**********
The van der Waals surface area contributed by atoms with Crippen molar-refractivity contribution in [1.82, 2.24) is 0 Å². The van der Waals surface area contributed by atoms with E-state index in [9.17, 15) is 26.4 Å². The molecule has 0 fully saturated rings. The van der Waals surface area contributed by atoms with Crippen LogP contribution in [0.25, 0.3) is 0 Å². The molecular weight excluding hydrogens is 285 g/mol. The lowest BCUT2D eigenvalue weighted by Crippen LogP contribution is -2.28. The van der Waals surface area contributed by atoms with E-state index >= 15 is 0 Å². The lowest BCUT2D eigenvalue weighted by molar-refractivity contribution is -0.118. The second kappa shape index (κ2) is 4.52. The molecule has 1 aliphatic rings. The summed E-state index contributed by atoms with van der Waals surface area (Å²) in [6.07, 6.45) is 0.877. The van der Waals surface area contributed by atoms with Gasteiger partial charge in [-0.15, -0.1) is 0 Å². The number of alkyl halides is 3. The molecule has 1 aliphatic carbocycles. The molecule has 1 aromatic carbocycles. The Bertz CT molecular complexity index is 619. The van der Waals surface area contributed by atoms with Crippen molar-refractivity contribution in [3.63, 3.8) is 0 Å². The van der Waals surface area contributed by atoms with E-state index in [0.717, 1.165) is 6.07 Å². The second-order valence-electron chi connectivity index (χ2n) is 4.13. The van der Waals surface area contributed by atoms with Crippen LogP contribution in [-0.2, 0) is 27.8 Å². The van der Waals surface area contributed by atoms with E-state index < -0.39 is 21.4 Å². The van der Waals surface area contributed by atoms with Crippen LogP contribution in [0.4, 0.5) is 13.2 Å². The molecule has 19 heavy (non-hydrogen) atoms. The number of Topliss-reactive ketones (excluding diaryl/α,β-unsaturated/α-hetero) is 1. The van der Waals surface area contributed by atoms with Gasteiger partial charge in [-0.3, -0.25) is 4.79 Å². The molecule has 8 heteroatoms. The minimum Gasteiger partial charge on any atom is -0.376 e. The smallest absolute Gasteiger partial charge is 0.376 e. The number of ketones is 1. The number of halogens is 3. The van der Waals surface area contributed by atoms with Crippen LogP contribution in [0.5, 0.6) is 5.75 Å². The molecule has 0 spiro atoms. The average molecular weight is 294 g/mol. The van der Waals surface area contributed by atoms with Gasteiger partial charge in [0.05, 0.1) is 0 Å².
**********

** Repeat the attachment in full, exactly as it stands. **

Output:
The van der Waals surface area contributed by atoms with Crippen molar-refractivity contribution in [1.82, 2.24) is 0 Å². The van der Waals surface area contributed by atoms with E-state index in [9.17, 15) is 26.4 Å². The molecule has 0 fully saturated rings. The van der Waals surface area contributed by atoms with Crippen LogP contribution in [0.25, 0.3) is 0 Å². The molecular weight excluding hydrogens is 285 g/mol. The lowest BCUT2D eigenvalue weighted by Crippen LogP contribution is -2.28. The van der Waals surface area contributed by atoms with E-state index >= 15 is 0 Å². The lowest BCUT2D eigenvalue weighted by molar-refractivity contribution is -0.118. The second kappa shape index (κ2) is 4.52. The molecule has 1 aliphatic rings. The summed E-state index contributed by atoms with van der Waals surface area (Å²) in [6.07, 6.45) is 0.877. The van der Waals surface area contributed by atoms with Gasteiger partial charge in [-0.15, -0.1) is 0 Å². The number of alkyl halides is 3. The molecule has 1 aliphatic carbocycles. The molecule has 1 aromatic carbocycles. The Bertz CT molecular complexity index is 619. The van der Waals surface area contributed by atoms with Crippen molar-refractivity contribution in [3.63, 3.8) is 0 Å². The van der Waals surface area contributed by atoms with E-state index in [0.717, 1.165) is 6.07 Å². The second-order valence-electron chi connectivity index (χ2n) is 4.13. The van der Waals surface area contributed by atoms with Crippen LogP contribution in [-0.2, 0) is 27.8 Å². The van der Waals surface area contributed by atoms with E-state index < -0.39 is 21.4 Å². The van der Waals surface area contributed by atoms with Crippen LogP contribution in [0.4, 0.5) is 13.2 Å². The molecule has 19 heavy (non-hydrogen) atoms. The number of Topliss-reactive ketones (excluding diaryl/α,β-unsaturated/α-hetero) is 1. The van der Waals surface area contributed by atoms with Gasteiger partial charge in [-0.3, -0.25) is 4.79 Å². The molecule has 8 heteroatoms. The minimum Gasteiger partial charge on any atom is -0.376 e. The smallest absolute Gasteiger partial charge is 0.376 e. The number of ketones is 1. The number of halogens is 3. The van der Waals surface area contributed by atoms with Crippen LogP contribution in [0.5, 0.6) is 5.75 Å². The molecule has 0 spiro atoms. The average molecular weight is 294 g/mol. The van der Waals surface area contributed by atoms with Gasteiger partial charge in [0.05, 0.1) is 0 Å².